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Wildlife at the meadow , Thursday 3rd February 2022

“Everyone likes birds. What wild creature is more accessible to our eyes and ears, as close to us and everyone in the world, as universal as a bird?”     Sir David Attenborough

Another bonus day here at the wildflower meadow hide and the centre of attention is once again the paddling pool. Small in stature it might be at only one metre square , but in terms of attracting wildlife it’s stands out on its own here at the meadow. And one of the most frequent visitors today has been the Blue tit.

The Blue Tit is around 12 cm long with a wingspan of 18 cm and weighs between 11- 20 g . With a blue crown and dark line passing through the eye, with white cheeks to the chin. The forehead and a bar on the wing are white. The nape, wings and tail are blue and the back is yellowish green. The underparts is mostly yellow with a dark line down the abdomen. Both male and female adult birds have a similar appearance.


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The Mole , Talpa euopaea Moles are a regular visitor at the Meadow Hide , we have never seen one which is normal but the evident there , with their distinctive mole hills periodically appearing in the grass path to the hide. The mole is a small mammal that spends most of it’s life underground…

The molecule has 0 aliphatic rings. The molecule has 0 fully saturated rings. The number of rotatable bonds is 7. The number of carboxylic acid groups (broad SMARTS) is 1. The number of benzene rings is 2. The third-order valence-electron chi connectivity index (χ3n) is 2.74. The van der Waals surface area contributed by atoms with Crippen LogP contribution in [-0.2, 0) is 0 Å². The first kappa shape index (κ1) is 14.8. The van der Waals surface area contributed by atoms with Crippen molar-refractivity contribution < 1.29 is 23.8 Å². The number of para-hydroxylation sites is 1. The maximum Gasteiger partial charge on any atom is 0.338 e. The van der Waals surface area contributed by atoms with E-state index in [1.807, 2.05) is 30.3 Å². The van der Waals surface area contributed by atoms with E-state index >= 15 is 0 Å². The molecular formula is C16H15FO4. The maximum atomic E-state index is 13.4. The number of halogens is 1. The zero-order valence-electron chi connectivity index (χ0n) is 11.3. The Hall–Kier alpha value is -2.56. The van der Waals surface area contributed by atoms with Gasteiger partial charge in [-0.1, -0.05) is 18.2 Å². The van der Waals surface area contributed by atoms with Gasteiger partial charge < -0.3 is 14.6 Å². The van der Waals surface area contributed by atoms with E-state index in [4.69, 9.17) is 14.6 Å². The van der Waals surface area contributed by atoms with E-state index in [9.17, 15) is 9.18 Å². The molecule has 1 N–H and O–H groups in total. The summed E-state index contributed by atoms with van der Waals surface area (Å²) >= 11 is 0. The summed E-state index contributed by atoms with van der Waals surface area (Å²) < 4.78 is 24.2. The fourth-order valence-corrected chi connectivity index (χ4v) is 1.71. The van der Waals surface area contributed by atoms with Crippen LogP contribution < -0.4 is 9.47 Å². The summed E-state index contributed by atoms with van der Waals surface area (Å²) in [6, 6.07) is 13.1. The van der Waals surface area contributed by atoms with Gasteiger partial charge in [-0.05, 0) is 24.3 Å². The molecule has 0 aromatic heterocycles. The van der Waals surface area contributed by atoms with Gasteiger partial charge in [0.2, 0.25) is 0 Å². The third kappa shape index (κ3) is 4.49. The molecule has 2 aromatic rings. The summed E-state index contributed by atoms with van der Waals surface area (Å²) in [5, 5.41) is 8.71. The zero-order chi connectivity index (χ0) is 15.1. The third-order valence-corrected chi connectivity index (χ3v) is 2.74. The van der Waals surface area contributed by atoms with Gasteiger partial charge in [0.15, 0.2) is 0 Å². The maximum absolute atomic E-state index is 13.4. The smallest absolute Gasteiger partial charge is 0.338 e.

Slow worm , Anguis fragilis With long, smooth, shiny, grey or brown bodies, slow worms look very similar to a small snakes and can grow up to 50cm long. In fact the Slow worm is a legless lizard , and are quite harmless to humans. Slow worms like humid conditions and emerge from their hiding…


The Reeves Muntjac (   Muntiacus reevesi )  is a small stocky deer , with a distinctive haunched appearance , with a rusty brown coat which turns  a dull shade of grey in winter. The Muntjac was named in 1812 after John Reeves of the East India Company. This non native species originated in south east Asia and was introduced to…

©️ wildonline 2022

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